Koch is also highly simplistic in his dealing of split-brain studies. It is by no means obvious that splitting the brain means splitting conscousness. There is a whole book dealing with this issue (Alexanders tHE Unity of consicousness), and there are some good arguments that Koch ignores. (not to be blamed for he is a scientist.....he did start the speculation game, though)
So this book is a good review of the field, presents some novel ideas and interesting speculations. It is recomendable for novel readers, and a must have for cosnciousness fans. But I still wait for a landmark book, the Astonishing Hypothesis of the new decade. Koch is a wonderful writer and a brilliant scientist, and I do not doubt he will someday deliver.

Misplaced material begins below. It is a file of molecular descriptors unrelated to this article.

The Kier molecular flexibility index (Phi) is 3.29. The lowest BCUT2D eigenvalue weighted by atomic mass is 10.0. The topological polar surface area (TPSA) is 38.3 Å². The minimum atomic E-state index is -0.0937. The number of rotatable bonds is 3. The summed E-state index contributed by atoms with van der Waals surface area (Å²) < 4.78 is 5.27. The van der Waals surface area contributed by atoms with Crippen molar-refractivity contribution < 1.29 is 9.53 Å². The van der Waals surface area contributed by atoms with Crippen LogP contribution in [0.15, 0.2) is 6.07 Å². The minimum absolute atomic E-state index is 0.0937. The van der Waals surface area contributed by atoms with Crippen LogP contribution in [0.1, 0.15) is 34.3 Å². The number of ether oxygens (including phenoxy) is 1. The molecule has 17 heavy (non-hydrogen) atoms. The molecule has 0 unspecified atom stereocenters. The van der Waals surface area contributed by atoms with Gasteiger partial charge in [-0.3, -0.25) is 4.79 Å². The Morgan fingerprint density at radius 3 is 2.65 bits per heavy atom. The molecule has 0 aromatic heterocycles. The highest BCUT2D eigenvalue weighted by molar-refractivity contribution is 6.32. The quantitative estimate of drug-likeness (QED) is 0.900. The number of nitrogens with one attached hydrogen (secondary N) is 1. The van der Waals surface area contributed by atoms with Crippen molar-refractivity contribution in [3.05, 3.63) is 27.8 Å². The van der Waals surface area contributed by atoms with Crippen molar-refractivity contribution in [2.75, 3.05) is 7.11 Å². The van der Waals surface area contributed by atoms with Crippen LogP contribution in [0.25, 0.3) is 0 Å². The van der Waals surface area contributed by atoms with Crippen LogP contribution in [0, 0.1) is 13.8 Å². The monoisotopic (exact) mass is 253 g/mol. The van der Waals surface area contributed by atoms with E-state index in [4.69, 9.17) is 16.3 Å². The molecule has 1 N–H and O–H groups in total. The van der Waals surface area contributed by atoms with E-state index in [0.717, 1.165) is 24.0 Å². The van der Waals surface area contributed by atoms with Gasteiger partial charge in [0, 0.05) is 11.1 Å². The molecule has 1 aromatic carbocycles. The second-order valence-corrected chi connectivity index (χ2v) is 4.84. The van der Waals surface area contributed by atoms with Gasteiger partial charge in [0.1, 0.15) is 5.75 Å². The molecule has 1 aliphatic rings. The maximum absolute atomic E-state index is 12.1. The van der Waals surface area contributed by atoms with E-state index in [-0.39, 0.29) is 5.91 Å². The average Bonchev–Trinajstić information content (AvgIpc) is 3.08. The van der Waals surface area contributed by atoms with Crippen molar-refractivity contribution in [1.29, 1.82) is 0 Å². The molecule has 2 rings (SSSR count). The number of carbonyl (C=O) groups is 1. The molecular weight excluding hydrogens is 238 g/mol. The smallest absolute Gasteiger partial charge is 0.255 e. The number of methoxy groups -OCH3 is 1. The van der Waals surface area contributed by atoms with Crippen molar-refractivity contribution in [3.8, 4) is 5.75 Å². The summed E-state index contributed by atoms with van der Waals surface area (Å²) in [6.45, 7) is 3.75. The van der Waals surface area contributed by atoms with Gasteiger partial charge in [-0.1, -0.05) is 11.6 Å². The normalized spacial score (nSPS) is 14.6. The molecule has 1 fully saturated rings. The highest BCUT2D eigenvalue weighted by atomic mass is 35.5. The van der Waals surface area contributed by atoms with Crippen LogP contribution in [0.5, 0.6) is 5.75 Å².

While I found the book intersting to read I was not very satisfied at the end of it. A savannah of philosophical questions are simply overlooked. Secondly, many paragraphs and arguments are prefixed with the phrase 'Francis and I...' This was entirely unnecesary and suggested either grandiosity or else a thinness of argument that needed the heft of the fame of a historical figure to get it through the door. It would be very intersting to read another edition of this book where more weight was given to the philosophical and computational conundrums that accompany eliminativist thinking. Despite these reservations, it is a book worth musing over.